A bit about the historical background and the philosophy of acupuncture.
The word “acupuncture” is derived from Latin “acu punctura” which means “needle piercing”. The history of acupuncture goes back thousands of years and has its roots in Taoism and Chinese culture. Here, it was found that you could influence the function of different organs by stimulating various points on the body. In the early days of acupuncture all acupuncture points still weren’t discovered. Today more than 500 different points are used on the body, of which 365 are on the 14 primary meridians of the body.
When acupuncture came to Denmark
Acupuncture came to Denmark in the 1970s. Today acupuncture is used widely by alternative therapists and therapists in certain parts of the conventional healthcare system including doctors, dentists and midwives. Acupuncture is a treatment in which needles are used for balancing the body and not just certain symptoms. The purpose of this treatment is to prevent imbalance and thereby block the imbalances that can cause pain and disease. For treatment, thin, sterile disposable needles are used in selected areas of the body.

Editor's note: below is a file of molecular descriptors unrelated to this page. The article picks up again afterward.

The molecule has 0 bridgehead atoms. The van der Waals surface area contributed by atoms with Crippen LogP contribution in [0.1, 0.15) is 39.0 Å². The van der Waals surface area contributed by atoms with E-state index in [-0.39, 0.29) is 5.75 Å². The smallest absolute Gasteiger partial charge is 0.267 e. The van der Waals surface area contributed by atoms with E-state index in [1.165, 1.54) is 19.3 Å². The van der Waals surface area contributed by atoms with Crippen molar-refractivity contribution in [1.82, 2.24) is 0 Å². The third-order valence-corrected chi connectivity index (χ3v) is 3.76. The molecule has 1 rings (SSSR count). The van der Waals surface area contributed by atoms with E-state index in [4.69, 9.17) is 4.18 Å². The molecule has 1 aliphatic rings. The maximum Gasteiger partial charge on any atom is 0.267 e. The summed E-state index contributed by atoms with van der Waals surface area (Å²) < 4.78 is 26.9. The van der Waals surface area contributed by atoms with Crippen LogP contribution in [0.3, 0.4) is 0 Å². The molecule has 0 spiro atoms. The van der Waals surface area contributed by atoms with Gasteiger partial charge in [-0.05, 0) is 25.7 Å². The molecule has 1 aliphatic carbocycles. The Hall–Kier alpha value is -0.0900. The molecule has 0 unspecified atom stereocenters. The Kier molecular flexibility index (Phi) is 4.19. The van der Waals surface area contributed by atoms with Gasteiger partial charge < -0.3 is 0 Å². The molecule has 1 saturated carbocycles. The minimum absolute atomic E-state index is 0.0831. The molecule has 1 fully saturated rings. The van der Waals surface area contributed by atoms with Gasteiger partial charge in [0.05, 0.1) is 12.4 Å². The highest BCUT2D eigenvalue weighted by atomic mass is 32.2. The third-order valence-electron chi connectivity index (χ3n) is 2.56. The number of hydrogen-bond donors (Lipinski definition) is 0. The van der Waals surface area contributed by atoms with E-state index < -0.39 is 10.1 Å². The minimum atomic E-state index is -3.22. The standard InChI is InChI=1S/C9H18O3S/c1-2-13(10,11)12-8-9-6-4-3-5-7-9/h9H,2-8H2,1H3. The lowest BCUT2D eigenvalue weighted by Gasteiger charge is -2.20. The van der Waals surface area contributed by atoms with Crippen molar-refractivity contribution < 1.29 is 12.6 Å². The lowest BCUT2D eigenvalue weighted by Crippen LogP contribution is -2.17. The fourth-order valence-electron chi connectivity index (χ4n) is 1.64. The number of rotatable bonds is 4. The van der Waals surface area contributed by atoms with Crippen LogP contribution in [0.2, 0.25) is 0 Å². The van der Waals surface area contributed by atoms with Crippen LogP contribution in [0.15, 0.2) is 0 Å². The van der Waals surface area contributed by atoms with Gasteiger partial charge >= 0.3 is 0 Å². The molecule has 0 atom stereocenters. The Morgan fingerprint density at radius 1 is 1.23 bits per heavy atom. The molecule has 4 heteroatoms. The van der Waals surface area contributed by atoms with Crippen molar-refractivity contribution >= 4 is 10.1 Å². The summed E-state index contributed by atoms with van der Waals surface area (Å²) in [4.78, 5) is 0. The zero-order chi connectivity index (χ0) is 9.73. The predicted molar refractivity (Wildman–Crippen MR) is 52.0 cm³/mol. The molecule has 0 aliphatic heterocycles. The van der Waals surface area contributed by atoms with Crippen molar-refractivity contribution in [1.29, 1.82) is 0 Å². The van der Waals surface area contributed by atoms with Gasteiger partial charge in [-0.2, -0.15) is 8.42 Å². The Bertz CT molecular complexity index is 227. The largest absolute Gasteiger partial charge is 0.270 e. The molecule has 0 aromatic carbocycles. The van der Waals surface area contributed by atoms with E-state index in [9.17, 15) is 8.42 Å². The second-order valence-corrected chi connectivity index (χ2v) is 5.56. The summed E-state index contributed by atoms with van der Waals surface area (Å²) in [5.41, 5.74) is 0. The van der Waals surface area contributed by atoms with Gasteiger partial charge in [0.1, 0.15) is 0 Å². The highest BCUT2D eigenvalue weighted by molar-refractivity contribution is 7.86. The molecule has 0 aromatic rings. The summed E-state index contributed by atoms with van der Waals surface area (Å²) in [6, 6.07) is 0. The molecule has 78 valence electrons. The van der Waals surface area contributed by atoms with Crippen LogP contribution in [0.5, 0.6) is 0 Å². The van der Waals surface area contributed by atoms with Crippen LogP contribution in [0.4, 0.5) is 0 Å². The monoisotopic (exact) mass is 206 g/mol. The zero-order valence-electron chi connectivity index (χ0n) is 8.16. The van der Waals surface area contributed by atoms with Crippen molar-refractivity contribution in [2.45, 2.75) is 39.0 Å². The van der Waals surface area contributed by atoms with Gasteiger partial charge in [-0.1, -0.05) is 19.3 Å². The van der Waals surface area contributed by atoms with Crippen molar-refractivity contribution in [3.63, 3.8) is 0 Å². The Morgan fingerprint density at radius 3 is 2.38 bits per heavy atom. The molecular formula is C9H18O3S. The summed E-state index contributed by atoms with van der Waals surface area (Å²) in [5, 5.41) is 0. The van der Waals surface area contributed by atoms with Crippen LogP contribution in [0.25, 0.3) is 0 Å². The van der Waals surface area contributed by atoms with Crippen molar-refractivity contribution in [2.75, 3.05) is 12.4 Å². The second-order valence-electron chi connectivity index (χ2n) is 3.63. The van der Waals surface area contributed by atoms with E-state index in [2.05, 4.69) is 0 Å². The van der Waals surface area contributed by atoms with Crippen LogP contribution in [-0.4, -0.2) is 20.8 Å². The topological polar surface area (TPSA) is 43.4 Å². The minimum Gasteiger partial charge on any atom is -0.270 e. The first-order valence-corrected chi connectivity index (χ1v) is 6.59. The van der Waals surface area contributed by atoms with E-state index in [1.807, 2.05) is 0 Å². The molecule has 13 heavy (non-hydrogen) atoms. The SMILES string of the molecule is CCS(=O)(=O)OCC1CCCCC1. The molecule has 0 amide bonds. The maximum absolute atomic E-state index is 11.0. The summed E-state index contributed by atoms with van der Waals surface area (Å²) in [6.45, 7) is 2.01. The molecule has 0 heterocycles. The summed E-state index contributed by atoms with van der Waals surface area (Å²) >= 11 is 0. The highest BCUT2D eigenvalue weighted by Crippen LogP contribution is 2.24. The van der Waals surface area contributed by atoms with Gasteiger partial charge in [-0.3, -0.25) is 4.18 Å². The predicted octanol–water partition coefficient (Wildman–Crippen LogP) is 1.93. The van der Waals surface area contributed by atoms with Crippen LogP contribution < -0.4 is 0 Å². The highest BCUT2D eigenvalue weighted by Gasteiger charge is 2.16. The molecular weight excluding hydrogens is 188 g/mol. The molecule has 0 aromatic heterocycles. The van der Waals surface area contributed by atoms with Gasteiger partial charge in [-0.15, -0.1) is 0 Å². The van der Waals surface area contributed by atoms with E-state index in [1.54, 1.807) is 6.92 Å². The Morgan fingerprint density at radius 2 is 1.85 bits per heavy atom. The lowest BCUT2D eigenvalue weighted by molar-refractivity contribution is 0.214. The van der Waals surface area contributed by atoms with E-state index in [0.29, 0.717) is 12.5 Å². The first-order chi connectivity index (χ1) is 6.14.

Alternative therapists often use a holistic approach to treatment. The patient is seen as a whole, consisting of body, mind and spirit, where all aspects play a role in the course of better well-being. This is unlike the normal Western understanding of a disease where things are interpreted more isolated. From the holistic approach treatment principles and acupuncture points or herbal formulas are selected according to the individual patient. That means that patients with the same disease or symptoms can receive different treatments. A more simple and conventional treatment would be to give the same standard treatment to patients with the same disease or symptoms. My own approach is holistic as I think it is very important, for example, to try to determine whether a problem is due to an over- or underactivity in the organ, as the treatment method and needle technique will be different and crucial to the outcome of a treatment.